One immediate impact to the U.S. of the overthrow was a decision by the National Council to close the airspace over the country, including all flights out of Nigerien Air Base 201 in Agadez, Politico first reported. That facility is where the U.S. operates a squadron of MQ-9 Reaper drones and MQ-1C Gray Eagle drones after investing $100 million to rebuild and $30 million annually to operate it, according to Politico.
It is unclear at the moment if those air space restrictions still hold and what impact it may be having on operations against the extremist groups who are increasing their activity in the Sahel.
Citing operations security concerns, U.S. Africa Command on Friday declined to provide us with comment on "current operations and capabilities."
Adding to the immediate concerns, the Nigerien takeover has drawn in African nations to both sides.
The Economic Community of West African States (ECOWAS), a 15-member bloc of nations that includes Niger, on July 30 threatened the use of force to restore Bazoum within a week. It also imposed travel and economic sanctions on Niger.
For more than four decades, ECOWAS has intervened in regional crises, most recently in Gambia in 2017, where its soldiers helped stop longtime President Yahya Jammeh from trying to overturn the results of an election he had lost.
Bolstering the ECOWAS effort, President Bola Tinubu of Nigeria wrote to the Nigerian Senate on Friday asking for its support for Nigeria's military intervention in Niger, according to the LSI Africa publication.
Meanwhile, Burkina Faso and another military junta-led country friendly with Russia, Mali, have declared that intervention against Nigerien putsch leaders would be considered a declaration of war against them, too, The Associated Press reported Wednesday. Both countries have undergone recent coups.
The U.S. faces a difficult balancing act in Niger, one reason the Biden administration has yet to call the National Council’s actions a coup and has yet to impose or even threaten sanctions. Such a designation could cut off military training and aid to the country, further limiting Washington’s influence in a region roiled by turmoil.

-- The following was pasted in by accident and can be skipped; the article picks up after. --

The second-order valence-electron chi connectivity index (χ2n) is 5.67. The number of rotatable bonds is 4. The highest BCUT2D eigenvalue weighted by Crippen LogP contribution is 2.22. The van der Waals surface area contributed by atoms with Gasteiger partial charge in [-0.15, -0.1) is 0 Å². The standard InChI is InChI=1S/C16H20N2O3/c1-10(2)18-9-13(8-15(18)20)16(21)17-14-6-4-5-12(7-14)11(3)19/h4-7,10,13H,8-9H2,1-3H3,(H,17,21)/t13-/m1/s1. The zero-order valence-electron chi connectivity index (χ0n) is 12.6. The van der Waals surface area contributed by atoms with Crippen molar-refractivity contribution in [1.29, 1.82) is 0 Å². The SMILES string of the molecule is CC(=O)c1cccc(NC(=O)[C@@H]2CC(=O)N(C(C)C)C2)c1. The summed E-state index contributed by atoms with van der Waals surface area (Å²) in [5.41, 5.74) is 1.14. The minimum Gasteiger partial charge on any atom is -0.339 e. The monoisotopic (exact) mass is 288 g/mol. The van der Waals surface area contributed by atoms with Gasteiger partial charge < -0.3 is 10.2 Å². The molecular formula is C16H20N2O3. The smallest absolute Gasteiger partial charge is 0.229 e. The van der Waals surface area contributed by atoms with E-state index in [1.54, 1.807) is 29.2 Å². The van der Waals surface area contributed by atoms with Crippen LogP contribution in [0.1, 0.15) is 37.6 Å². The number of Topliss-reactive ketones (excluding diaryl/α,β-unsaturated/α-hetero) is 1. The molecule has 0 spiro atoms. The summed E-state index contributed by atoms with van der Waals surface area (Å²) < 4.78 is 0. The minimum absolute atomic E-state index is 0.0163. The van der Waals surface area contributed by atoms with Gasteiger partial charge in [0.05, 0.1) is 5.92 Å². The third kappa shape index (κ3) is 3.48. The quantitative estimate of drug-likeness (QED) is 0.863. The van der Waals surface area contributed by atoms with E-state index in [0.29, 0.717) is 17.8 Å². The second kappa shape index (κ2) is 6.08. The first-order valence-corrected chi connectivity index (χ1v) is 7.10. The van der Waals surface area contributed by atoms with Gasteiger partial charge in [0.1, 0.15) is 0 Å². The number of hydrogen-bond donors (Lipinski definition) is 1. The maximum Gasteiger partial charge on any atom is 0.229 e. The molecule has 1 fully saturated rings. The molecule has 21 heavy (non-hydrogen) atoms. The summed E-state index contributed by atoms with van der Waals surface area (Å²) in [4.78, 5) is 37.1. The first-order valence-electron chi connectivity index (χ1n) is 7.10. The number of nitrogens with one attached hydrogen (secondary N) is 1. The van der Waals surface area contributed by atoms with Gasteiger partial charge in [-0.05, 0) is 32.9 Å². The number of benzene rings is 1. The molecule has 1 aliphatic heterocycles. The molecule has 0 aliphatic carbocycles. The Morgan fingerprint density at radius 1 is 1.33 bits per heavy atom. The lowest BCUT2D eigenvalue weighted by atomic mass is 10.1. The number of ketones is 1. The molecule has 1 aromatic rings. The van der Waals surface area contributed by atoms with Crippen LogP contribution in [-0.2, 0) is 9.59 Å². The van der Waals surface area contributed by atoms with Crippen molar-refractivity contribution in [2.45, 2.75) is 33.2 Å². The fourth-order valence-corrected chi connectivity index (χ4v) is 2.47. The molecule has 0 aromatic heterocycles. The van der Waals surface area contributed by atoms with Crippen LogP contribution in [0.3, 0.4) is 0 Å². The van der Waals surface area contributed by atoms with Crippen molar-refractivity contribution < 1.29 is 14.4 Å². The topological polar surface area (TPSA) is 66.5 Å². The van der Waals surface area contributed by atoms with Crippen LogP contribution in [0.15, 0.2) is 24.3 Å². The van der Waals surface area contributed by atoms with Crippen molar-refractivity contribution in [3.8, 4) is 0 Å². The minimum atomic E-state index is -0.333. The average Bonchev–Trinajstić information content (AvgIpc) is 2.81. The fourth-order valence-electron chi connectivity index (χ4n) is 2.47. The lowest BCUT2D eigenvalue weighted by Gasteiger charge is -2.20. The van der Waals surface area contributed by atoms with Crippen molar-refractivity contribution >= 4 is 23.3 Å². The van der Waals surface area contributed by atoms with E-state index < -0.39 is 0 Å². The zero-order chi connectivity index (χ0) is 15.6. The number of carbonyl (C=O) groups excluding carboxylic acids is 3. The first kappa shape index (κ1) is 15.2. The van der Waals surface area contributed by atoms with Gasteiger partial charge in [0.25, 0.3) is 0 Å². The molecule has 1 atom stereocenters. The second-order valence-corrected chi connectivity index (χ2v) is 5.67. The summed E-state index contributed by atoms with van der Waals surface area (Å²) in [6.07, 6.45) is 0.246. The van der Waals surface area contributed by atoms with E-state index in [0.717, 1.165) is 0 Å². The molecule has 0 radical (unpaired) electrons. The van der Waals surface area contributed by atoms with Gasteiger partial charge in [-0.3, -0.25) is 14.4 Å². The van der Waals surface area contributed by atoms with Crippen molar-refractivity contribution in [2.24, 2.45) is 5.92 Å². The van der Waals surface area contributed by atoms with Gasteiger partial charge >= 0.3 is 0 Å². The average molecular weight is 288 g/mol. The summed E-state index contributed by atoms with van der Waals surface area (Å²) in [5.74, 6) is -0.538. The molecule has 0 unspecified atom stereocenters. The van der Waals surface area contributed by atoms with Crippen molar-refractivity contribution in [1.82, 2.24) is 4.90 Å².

By issuing sanctions against Niger, the U.S. would be acknowledging the overthrow is final. While ECOWAS has already issued sanctions, however, it maintains that Bazoum is the legitimate head of government in Niger.
The overthrow of Bazoum is the latest in a series of military takeovers across Africa.
As The New York Times noted, since 2020, three of Niger’s neighbors — Mali, Burkina Faso, and Guinea — have experienced five coups.
"Like recent coups in neighbouring Burkina Faso and Mali, last week's military takeover in Niger came amid a growing wave of anti-French sentiment with some locals accusing the former colonial ruler of interfering in their affairs," Reuters reported.
Losing Niger as a partner could have a tremendous impact on the ability of the United States and France, as well as their other allies and partners, to counter violent extremists across much of northwest Africa.
The Sahel “has surpassed the Middle East and South Asia to become the global epicenter of jihadist violence, accounting for 43 percent of 6,701 deaths in 2022, up from 1 percent in 2007,” The New York Times reported, citing the Global Terrorism Index, an annual study by the Institute for Economics and Peace.
Niger was also where four U.S. troops and several Nigerien soldiers were killed in an ambush by Islamic State-linked militants on Oct. 4, 2017.
Increasing concerns about the fight against jihadis, the junta leaders on Thursday cancelled several military agreements with France, Reuters reported.
France, however, rejects that.
"France recalls that the legal framework for its cooperation with Niger in the area of defense is based on agreements that have been concluded with the legitimate Nigerien authorities," a French official told The War Zone on Friday. "These are the only ones that France, like the entire international community, recognizes."
Beyond the issue of jihadi groups is the concern that Russia, through the Wagner group, is extending its influence in Africa.